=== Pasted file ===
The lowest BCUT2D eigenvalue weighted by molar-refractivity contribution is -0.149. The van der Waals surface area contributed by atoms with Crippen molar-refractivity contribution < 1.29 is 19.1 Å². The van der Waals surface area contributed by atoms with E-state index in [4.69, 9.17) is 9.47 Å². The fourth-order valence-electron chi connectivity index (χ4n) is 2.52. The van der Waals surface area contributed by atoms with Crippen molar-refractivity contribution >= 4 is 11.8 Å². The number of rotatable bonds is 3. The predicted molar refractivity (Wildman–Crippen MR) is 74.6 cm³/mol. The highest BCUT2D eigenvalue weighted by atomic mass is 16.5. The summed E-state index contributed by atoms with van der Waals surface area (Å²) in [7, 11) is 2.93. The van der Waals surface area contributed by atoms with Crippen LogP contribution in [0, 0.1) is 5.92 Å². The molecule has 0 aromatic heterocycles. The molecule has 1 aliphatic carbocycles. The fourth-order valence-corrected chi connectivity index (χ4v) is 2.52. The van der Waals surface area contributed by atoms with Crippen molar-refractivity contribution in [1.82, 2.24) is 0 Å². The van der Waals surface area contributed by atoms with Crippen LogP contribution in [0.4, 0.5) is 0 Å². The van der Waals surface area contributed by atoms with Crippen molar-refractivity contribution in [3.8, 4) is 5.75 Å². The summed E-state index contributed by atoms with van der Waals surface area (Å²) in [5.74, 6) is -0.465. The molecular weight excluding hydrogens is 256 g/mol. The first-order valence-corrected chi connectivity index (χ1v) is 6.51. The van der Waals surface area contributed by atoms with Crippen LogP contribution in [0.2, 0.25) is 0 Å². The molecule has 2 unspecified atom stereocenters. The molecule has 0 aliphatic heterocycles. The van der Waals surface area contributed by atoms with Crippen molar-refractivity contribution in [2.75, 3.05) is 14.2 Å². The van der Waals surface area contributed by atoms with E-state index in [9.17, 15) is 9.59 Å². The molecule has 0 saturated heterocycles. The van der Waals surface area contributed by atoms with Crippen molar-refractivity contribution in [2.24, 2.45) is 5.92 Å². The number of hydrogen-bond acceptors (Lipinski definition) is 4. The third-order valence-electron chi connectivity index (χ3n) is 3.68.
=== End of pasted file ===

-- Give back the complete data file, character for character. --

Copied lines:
The lowest BCUT2D eigenvalue weighted by molar-refractivity contribution is -0.149. The van der Waals surface area contributed by atoms with Crippen molar-refractivity contribution < 1.29 is 19.1 Å². The van der Waals surface area contributed by atoms with E-state index in [4.69, 9.17) is 9.47 Å². The fourth-order valence-electron chi connectivity index (χ4n) is 2.52. The van der Waals surface area contributed by atoms with Crippen molar-refractivity contribution >= 4 is 11.8 Å². The number of rotatable bonds is 3. The predicted molar refractivity (Wildman–Crippen MR) is 74.6 cm³/mol. The highest BCUT2D eigenvalue weighted by atomic mass is 16.5. The summed E-state index contributed by atoms with van der Waals surface area (Å²) in [7, 11) is 2.93. The van der Waals surface area contributed by atoms with Crippen LogP contribution in [0, 0.1) is 5.92 Å². The molecule has 0 aromatic heterocycles. The molecule has 1 aliphatic carbocycles. The fourth-order valence-corrected chi connectivity index (χ4v) is 2.52. The van der Waals surface area contributed by atoms with Crippen molar-refractivity contribution in [1.82, 2.24) is 0 Å². The van der Waals surface area contributed by atoms with Crippen LogP contribution in [0.4, 0.5) is 0 Å². The van der Waals surface area contributed by atoms with Crippen molar-refractivity contribution in [3.8, 4) is 5.75 Å². The summed E-state index contributed by atoms with van der Waals surface area (Å²) in [5.74, 6) is -0.465. The molecular weight excluding hydrogens is 256 g/mol. The first-order valence-corrected chi connectivity index (χ1v) is 6.51. The van der Waals surface area contributed by atoms with Crippen LogP contribution in [0.2, 0.25) is 0 Å². The molecule has 2 unspecified atom stereocenters. The molecule has 0 aliphatic heterocycles. The van der Waals surface area contributed by atoms with Crippen molar-refractivity contribution in [2.75, 3.05) is 14.2 Å². The van der Waals surface area contributed by atoms with E-state index in [9.17, 15) is 9.59 Å². The molecule has 0 saturated heterocycles. The van der Waals surface area contributed by atoms with Crippen molar-refractivity contribution in [2.24, 2.45) is 5.92 Å². The number of hydrogen-bond acceptors (Lipinski definition) is 4. The third-order valence-electron chi connectivity index (χ3n) is 3.68.